The second piece I would say is also, to help them to integrate their spirituality and their vocational life, they need to come to experience a stronger spirituality, a deeper relationship with God and with the world and with others, which would help them not reoffend.

SIMON: You mentioned one of the things you might try to do is evoke some empathy with the victim.

Father ROSSETTI: Yes.

SIMON: Could you explain to us in a very nuts-and-bolts way, if you please, how that's done?

Father ROSSETTI: It's important--many times offenders, whether they're priests or whatever, will say a part of their rationalization or minimization, you know, 'The child was a willing participant; the child was coming on to me; or the child was a complicit person in this relationship,' and not recognize the fear, the hurt and the anger in the victim. And so one of the ways of getting to that is to have the perpetrator recognize how much they were harmed. And when they can feel the hurt and pain in their own lives, then they begin to recognize perhaps what they did to someone else.

SIMON: Does the sexual orientation of an abusive priest matter?

Father ROSSETTI: Whether they're homosexual or heterosexual, you mean?

SIMON: Yeah. Or bisexual or anything.

Father ROSSETTI: Whatever their sexual orientation is--well, there are many different kinds. For example, there's some talk these days about homosexuals and child-sexual abuse. It's important to recognize that, first of all, homosexuality and pedophilia--that is, attraction to prepubescent minors--are not related. But is homosexuality related to the sexual abuse of same-sex adolescents, for example, 15-, 16-, 17-year-olds?

Well, I think we need to make a distinction here. There is one subset, if you will, of homosexuals who are attracted to late adolescents and that's one small group I call the stunted or regressed homosexuals. But there are many other kinds of homosexuality which are related to their peers. So it's important for us not to pigeonhole one group, but to say, 'Who really are those who sexually molest minors?' And they tend to be either the classic pedophiles or they tend to be those who are emotionally stunted, perhaps because they themselves were abused, and they might be 15 years old themselves emotionally.

SIMON: Forgive me for not knowing this, but I don't think I've even made an attempt to add it up. Are most of the cases we're talking about same-sex molestation?

Father ROSSETTI: I would say a number of them are. Young women are also abused, so I think there are both. Probably there are a few more males than females, I would say.

SIMON: In your training as a priest, was there much talk about sex or was it all about chastity?

Father ROSSETTI: Interestingly enough, there's a misconception out there that somehow the church has its head buried in the sand about human sexuality. Now I know that a bunch of people disagree with the church's teaching, but my own experience in the seminary is that we did more formation and more screening in terms of sexuality and more discussion of sexuality than I suspect just about any other profession in the United States. Now one policeman recently said he retired from the police force and tried to become a deacon in the Catholic Church, and he did. He said, 'The screening I got to become a deacon in the Catholic Church was much rougher than it was for the police department.'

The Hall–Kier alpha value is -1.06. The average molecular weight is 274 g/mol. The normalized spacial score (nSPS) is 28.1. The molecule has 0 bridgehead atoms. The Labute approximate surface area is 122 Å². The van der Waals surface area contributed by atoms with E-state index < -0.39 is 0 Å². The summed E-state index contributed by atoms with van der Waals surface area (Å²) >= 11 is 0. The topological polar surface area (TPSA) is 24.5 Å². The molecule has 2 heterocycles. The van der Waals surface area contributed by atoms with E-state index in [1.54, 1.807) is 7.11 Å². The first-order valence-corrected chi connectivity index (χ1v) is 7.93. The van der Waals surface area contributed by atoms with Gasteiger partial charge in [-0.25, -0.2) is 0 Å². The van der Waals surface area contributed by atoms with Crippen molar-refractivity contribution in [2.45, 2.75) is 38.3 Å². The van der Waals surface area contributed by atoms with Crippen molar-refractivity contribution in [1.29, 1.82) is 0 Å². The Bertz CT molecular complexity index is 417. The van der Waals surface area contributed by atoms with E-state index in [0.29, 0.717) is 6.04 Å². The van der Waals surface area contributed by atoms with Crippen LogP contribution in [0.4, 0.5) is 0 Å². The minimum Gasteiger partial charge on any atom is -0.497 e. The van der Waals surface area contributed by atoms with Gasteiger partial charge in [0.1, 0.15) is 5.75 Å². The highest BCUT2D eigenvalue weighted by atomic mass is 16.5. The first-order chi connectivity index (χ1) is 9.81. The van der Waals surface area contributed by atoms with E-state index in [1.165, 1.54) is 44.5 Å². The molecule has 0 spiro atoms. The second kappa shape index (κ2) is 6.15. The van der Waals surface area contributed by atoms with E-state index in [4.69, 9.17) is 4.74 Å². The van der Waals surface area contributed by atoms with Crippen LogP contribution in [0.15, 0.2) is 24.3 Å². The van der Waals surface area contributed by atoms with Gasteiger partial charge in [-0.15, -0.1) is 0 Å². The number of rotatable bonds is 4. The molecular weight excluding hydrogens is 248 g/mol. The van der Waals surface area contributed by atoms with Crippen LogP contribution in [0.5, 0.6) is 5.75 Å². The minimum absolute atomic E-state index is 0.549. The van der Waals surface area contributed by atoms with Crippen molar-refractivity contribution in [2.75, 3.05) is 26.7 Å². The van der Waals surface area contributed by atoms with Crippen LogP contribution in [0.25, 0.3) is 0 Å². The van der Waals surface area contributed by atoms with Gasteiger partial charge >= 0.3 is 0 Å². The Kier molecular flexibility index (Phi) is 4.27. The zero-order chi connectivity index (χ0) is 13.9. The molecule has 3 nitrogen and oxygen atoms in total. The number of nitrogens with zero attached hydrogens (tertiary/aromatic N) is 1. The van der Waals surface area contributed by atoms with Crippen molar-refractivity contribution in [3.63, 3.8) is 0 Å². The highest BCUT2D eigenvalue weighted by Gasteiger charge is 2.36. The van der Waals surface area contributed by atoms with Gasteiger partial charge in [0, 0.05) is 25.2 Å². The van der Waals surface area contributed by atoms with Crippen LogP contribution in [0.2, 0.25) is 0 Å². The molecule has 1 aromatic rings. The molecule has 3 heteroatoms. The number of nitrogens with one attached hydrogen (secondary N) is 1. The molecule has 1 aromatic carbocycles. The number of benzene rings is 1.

I mean, we can always do better, but I know that there's quite a bit of work being done in seminaries today.

SIMON: Let me risk putting you in real trouble with your church. Is the idea of celibacy in the priesthood part of the problem?

Father ROSSETTI: I know that's always an issue that serves as--whenever you see a priest that has a sexual problem, they say, 'Aha, you know, it must be celibacy.' But anyone who works in the field of child abuse knows that most child abusers in the world are or will be married. And most of the psychological dynamics which lead someone to sexually abusing a minor are long in place before a person enters the seminary.

So people will say, 'Well, look at these priests sexually molesting minors. Let's throw out celibacy and that'll take care of the problem.' But, see, that's going at the wrong issue and we're going to waste a lot of energy going in the wrong direction. I think if we want to stop child abuse as much as we can than we have to go to the real roots of it or we're going to have the same problem all over again.

SIMON: Father, thank you very much.

Father ROSSETTI: Scott, it's my pleasure.

SIMON: Father Stephen Rossetti, a priest at the Diocese of Syracuse and consultant at the US Conference of Catholic Bishops on the issue of sexual abuse of young people by priests.